the 65th Meeting of the International Whaling Commission (IWC), drawing attention to the risk of the Vaquitas
imminent extinction.
IUCN Red List warns about climate change extinctions
06 October 2014
A new study shows that The IUCN Red List would provide several decades of warning time for species that might go
extinct because of climate change. Currently, there are 22,176 species listed as threatened (Vulnerable to Critically
Endangered) on The IUCN Red List and of these, about 21% are classified as Critically Endangered.
United Nations issues guidelines to minimize risk of invasive species
14 October 2014
RAJESH NAYAK

The United Nations Convention on Biological Diversity(CBD) has adopted new guidelines to prevent and control
biological invasions by pets, aquarium and terrarium species, live bait and live food. The new guidance is largely based
on input from the IUCN Species Survival Commission (SSC) Invasive Species Specialist Group (ISSG). Species
invasions are a major and growing driver of biodiversity loss. Alien invasive species contributed to the extinction of 54%
of the 170 extinct animal species on The IUCN Red List for which the cause of extinction is known, and were the main
cause for 20% of these extinctions. The introduction of alien invasive species is continuously increasing as a result of
growing international trade. Amphibians traded as pets or food are responsible for the spread of the deadly chytrid fungus
that is causing the decline of wild amphibians globally. The Common Earthworm, a popular bait species, is detrimentally
affecting the forest ecosystems of North America, and invasive crayfish species introduced for food are harming farming
ecosystems in many areas. The Red Swamp Crayfish alone threatens two Critically Endangered and six Endangered
species globally.
Tiger conservation programme launches call for proposals
15 October 2014
IUCNs Integrated Tiger Habitat Conservation Programme (ITHCP) is launching a call for field-based projects for tiger
conservation. Nine tiger range countries are eligible for funding under this programme and multidisciplinary projects
delivered by collaborative partnerships are encouraged. The five-year programme is funded by the German government
through the KfW Development Bank. The aim of the ITHCP is to deliver field-based projects aimed at tiger conservation
through addressing some of the issues described. By developing sustainable alternative livelihoods for local
communities, the pressure on forest resources can be reduced. At the same time the quality of protected areas can be
improved so that they support greater numbers of prey and ultimately healthier tiger populations. Reducing the direct
conflict between tigers and humans should alleviate some of the pressures on both parties, enabling a more harmonious
coexistence. In addition to this, the programme aims to tackle the poaching of wild tigers.
New commitments for the conservation of migratory species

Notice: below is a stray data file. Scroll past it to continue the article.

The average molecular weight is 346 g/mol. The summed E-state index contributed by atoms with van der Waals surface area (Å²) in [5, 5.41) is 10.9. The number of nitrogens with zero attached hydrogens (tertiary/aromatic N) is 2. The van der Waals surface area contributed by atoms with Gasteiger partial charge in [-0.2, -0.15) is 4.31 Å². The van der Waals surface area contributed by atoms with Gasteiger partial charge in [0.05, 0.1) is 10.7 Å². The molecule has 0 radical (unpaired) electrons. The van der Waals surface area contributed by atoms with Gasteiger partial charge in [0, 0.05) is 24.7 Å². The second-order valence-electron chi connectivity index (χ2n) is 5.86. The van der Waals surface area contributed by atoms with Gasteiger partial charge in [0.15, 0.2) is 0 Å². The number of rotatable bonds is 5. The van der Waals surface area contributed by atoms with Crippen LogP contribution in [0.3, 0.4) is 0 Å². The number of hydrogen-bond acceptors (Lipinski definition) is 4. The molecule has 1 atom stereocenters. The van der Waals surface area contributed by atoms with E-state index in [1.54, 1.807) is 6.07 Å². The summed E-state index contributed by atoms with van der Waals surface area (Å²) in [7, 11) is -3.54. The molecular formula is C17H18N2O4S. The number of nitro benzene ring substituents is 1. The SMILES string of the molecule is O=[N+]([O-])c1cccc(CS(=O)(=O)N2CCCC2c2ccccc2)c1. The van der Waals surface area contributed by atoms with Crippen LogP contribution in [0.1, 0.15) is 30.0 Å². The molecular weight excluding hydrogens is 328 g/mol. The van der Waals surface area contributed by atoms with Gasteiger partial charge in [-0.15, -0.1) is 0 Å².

28 October 2014
Internationally coordinated conservation measures for the worlds migratory species will be discussed next week at
the 11th Meeting of the Conference of the Parties (COP) of the Convention on the Conservation of Migratory Species of
Wild Animals (CMS). The IUCN Delegation, including participants from the Regional Office for South America and
experts from the Species Survival Commission (SSC), will provide technical advice to Parties on the submitted
proposals.
A total of 32 species have been newly proposed for listing on Appendix I, which requires strict protection, and/or on
Appendix II, which requires coordinated management by the countries in which the species migrate. The total list
includes three terrestrial mammals, two marine mammals, five birds and 22 fishes.
Among the listing proposals are several shark and ray species including all three species ofThresher Sharks, the
Endangered and Critically Endangered Sawfishes, the EndangeredScalloped Hammerhead and Great Hammerhead, and
the Silky Shark. The Vulnerable Reef Manta Ray is also proposed for listing along with the nine Mobula ray species,
which are all threatened by fisheries and the emerging international market for their dried gill rakers.
The Polar Bear, African Lion, and European Eel are proposed for listing on Appendix II. Polar Bears are under pressure
from the effects of climate change, African Lion numbers have dropped by 30 percent over the last two decades, and the
European Eel has suffered declines due to overfishing and dams which obstruct migratory pathways.
The global population of the Great Bustard, one of the heaviest flying birds of the world, has been proposed for
Appendix I. The range of the Great Bustard once stretched across the grassland and agricultural zones of Eurasia and
Northern Africa, from Manchuria to Portugal and Morocco. Their range is now highly fragmented, and in many countries
only a handful of dwindling breeding or wintering populations remain. These birds face a variety of threats, including
collisions with overhead cabling, illegal hunting, destruction of eggs and chicks by agricultural machinery, and habitat
conversion. The proposal to list the entire global population of Great Bustards on Appendix I will secure additional
protection for severely threatened populations in signatory states throughout Asia, the Middle East, and North Africa.
Trade and Emerging Infectious Diseases in Amphibians
07 November 2014
RAJESH NAYAK

According to the IUCN Red List of Threatened Species, amphibians are the most threatened vertebrate group on earth.
The following joint statement by the IUCN Species Survival Commission (SSC) Amphibian Specialist Group (ASG) and
theAmphibian Survival Alliance (ASA) draws attention to the devastating impact of introduced disease and the urgent